The Fair Labor Standards Act (FLSA) establishes minimum wage, overtime pay and recordkeeping standards for employees.

Hours worked ordinarily include all the time during which an employee is required to be on the employer's premises, on duty, or at a prescribed workplace. Under the FLSA, non-exempt employees must receive overtime pay for hours worked over 40 hours per workweek at a rate not less than one and one-half times the regular rate of pay.

To state a claim for overtime under the FLSA, the employee must show that the employer had actual or constructive knowledge of the overtime work performed. Constructive knowledge is a legal term that means the employer is presumed to know something regardless of whether the employer does, in fact, have knowledge. An employer is presumed to have constructive knowledge if knowledge is obtainable by the exercise of reasonable care. Thus, if the employer should have known, exercising reasonable care, that the employee in this case was working overtime, the court may have ruled for the employee.

Employers should keep detailed time records for employees. In addition, managers and supervisors must be observant and know if workers are starting to work early or staying late after their shifts to make sure there is no expectation of overtime. A policy, like the employer's policy requiring preauthorization of overtime in this case, can be an important risk reduction tool.

Four E-Mail Types that can drive you crazy

Takeaway: People have distinctly different ways of doing things — even something as simple as emailing. Here are four types that can drive you crazy.
I’m all about communication. To me, any attempt at communication is better than nothing at all. But, having said that, there are a few ways of emailing that can grate on the recipient. Here are four of them:

The doctoral candidate

This group is the polar opposite of the Gen Y’ers who are accustomed to texting with word shortcuts like “u” for “you.” Though admirable for their need for absolute clarity, the Doctoral Candidates send the kind of email you dread opening. Their emails include greetings and salutations, the complete history of the issue at hand, and a request for a reply that stops just short of a self-addressed stamped envelope.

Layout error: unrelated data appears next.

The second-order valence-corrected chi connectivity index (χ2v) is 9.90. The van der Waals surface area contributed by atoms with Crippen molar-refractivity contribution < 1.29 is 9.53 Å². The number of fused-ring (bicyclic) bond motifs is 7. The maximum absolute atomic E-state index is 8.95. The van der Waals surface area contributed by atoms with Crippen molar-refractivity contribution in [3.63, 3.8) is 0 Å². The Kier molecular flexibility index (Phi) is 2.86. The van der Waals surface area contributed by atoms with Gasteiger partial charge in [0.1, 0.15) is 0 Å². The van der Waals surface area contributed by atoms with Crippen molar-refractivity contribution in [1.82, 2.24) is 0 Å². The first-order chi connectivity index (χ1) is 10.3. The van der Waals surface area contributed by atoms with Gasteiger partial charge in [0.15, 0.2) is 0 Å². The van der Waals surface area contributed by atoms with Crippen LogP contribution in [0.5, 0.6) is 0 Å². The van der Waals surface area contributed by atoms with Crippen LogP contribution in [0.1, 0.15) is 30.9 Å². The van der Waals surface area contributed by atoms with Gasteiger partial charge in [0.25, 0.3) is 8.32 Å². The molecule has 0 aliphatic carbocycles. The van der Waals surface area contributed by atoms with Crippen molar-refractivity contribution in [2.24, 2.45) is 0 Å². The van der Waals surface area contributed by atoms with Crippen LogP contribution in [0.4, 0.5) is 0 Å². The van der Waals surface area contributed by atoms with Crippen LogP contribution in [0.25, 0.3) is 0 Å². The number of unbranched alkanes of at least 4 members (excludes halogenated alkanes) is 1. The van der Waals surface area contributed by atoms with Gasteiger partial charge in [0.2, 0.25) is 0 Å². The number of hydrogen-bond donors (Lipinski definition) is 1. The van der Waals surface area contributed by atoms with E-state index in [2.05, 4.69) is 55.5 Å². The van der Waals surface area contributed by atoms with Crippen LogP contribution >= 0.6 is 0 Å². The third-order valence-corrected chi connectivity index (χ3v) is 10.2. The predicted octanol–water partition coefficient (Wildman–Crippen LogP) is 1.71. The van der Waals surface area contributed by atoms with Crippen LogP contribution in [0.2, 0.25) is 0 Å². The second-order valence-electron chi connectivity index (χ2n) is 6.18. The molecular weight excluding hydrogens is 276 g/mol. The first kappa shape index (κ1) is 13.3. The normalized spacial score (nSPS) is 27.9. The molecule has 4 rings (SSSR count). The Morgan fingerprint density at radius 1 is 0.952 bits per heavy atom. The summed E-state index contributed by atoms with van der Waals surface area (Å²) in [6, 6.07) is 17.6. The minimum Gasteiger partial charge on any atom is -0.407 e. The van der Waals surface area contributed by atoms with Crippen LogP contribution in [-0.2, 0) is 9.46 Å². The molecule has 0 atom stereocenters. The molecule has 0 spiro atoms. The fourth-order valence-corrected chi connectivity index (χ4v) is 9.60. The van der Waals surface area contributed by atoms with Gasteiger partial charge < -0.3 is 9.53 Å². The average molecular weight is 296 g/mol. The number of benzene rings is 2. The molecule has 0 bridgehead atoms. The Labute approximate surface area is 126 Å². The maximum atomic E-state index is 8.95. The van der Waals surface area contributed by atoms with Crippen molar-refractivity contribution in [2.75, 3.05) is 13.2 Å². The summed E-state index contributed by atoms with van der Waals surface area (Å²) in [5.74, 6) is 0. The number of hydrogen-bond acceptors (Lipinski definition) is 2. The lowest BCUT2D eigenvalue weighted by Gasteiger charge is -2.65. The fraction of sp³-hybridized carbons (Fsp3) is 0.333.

I know I sound like a real tool dissing the politeness of such emails, but, as it is with everyone else on the planet right now, my time is tight. If your email requires CliffsNotes, I’m likely not going to welcome it.

The stream-of-consciousness emailer

You know this kind of email. It’s the I-guess-he-knew-what-he-was-saying-but-I have-no-idea-what-he’s-talking-about kind. This is the person who is so intent on getting down the thoughts that flitter through his brain that he doesn’t take into account how the recipient will perceive the message. I don’t mind the occasional run-on sentence, but if your emails require the employment of a secret decoder ring, then you might want to flesh them out a bit. And say what you will about proper punctuation, but a missing or misplaced comma can make a big difference in meaning. (There’s a big difference between “Let’s eat, Grampaw!” and “Let’s eat Grampaw!”)

The out-of-context puzzler

My job requires that I communicate with about 50 freelance contributors and roughly 100 billion PR people. At least once a day I get an email from someone that simply says, “Do you still need that?” or “What did you think about that issue?” I don’t care if I had a petabyte memory chip lodged in my head, there’s no way I can remember the context of every message I get without a little background reminder.

The emotive emailer

Have you ever gotten an email that is so full of formatting (!) that you’re EMOTIONALLYexhausted by the time you finish reading it?!! Or ones that contain keyboard emoticons that you’ve never seen or heard of? I’m really not up on the art of keyboard hieroglyphics, so I’m likely to interpret a laughing emoticon as a screaming one. And that can make a big difference. Also, I think human beings should be given a finite number of exclamation points to use in their lifetime and no more.
posted by Toni Bowers on February 6, 2012
Toni BowersToni Bowers is an award-winning writer and Head Blogs Editor for TechRepublic.

Monday, February 6, 2012

In the Realm of Dreams to good to be true

Major Tax Reform Bill Introduced in Minnesota
H.1908, introduced on January 24, provides for a complete overhaul of the Minnesota state tax system by eliminating personal and business income taxes, with revenues lost to be made up through broadening the base (and increasing the rate) for general sales and use taxes. More specifically the bill calls for "...expanding the base of the general sales and use tax in this state to all sales of taxable property and services, regardless of the location of the seller or method of transfer, and increasing the general sales and use tax rate to a rate necessary to replace the estimated revenues that, absent the prohibition, would have been collected in the first year of the prohibition. 'Taxable property and services' means any tangible property, digital goods, or service, including leaseholds of any term or rents with respect to the property, consumed or used in this state."